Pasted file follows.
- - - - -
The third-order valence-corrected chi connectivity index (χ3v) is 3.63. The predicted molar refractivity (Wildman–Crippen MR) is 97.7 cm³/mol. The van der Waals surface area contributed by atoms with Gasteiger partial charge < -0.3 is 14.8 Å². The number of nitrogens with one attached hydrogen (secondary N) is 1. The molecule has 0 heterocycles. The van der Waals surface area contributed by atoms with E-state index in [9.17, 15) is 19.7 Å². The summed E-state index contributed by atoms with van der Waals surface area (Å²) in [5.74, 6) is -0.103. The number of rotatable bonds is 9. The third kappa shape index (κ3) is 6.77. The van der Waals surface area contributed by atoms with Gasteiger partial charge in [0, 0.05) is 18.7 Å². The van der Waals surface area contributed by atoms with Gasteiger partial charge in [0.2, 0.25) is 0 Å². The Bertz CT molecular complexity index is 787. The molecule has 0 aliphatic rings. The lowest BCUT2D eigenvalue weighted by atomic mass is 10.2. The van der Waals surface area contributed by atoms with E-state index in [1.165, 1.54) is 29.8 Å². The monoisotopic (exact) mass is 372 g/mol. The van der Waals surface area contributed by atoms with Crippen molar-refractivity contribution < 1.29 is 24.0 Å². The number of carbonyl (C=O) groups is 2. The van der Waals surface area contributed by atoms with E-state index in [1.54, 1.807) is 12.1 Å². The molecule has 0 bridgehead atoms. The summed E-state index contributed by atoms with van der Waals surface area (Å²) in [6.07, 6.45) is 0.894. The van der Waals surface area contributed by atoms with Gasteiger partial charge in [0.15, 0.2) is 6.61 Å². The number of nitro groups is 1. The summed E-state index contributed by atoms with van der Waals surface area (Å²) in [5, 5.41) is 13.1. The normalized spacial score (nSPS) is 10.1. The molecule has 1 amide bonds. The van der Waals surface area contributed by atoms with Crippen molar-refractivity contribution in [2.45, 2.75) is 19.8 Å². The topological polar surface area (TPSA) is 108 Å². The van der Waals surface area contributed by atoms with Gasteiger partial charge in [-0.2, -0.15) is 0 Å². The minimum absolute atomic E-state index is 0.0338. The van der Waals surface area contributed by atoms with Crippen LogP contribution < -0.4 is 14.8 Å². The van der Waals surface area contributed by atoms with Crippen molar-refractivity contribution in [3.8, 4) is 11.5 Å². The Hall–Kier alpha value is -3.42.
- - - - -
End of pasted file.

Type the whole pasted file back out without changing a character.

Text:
The third-order valence-corrected chi connectivity index (χ3v) is 3.63. The predicted molar refractivity (Wildman–Crippen MR) is 97.7 cm³/mol. The van der Waals surface area contributed by atoms with Gasteiger partial charge < -0.3 is 14.8 Å². The number of nitrogens with one attached hydrogen (secondary N) is 1. The molecule has 0 heterocycles. The van der Waals surface area contributed by atoms with E-state index in [9.17, 15) is 19.7 Å². The summed E-state index contributed by atoms with van der Waals surface area (Å²) in [5.74, 6) is -0.103. The number of rotatable bonds is 9. The third kappa shape index (κ3) is 6.77. The van der Waals surface area contributed by atoms with Gasteiger partial charge in [0, 0.05) is 18.7 Å². The van der Waals surface area contributed by atoms with Gasteiger partial charge in [0.2, 0.25) is 0 Å². The Bertz CT molecular complexity index is 787. The molecule has 0 aliphatic rings. The lowest BCUT2D eigenvalue weighted by atomic mass is 10.2. The van der Waals surface area contributed by atoms with E-state index in [1.165, 1.54) is 29.8 Å². The monoisotopic (exact) mass is 372 g/mol. The van der Waals surface area contributed by atoms with Crippen molar-refractivity contribution < 1.29 is 24.0 Å². The number of carbonyl (C=O) groups is 2. The van der Waals surface area contributed by atoms with E-state index in [1.54, 1.807) is 12.1 Å². The molecule has 0 bridgehead atoms. The summed E-state index contributed by atoms with van der Waals surface area (Å²) in [6.07, 6.45) is 0.894. The van der Waals surface area contributed by atoms with Gasteiger partial charge in [0.15, 0.2) is 6.61 Å². The number of nitro groups is 1. The summed E-state index contributed by atoms with van der Waals surface area (Å²) in [5, 5.41) is 13.1. The normalized spacial score (nSPS) is 10.1. The molecule has 1 amide bonds. The van der Waals surface area contributed by atoms with Crippen molar-refractivity contribution in [2.45, 2.75) is 19.8 Å². The topological polar surface area (TPSA) is 108 Å². The van der Waals surface area contributed by atoms with Gasteiger partial charge in [-0.2, -0.15) is 0 Å². The minimum absolute atomic E-state index is 0.0338. The van der Waals surface area contributed by atoms with Crippen LogP contribution < -0.4 is 14.8 Å². The van der Waals surface area contributed by atoms with Crippen molar-refractivity contribution in [3.8, 4) is 11.5 Å². The Hall–Kier alpha value is -3.42.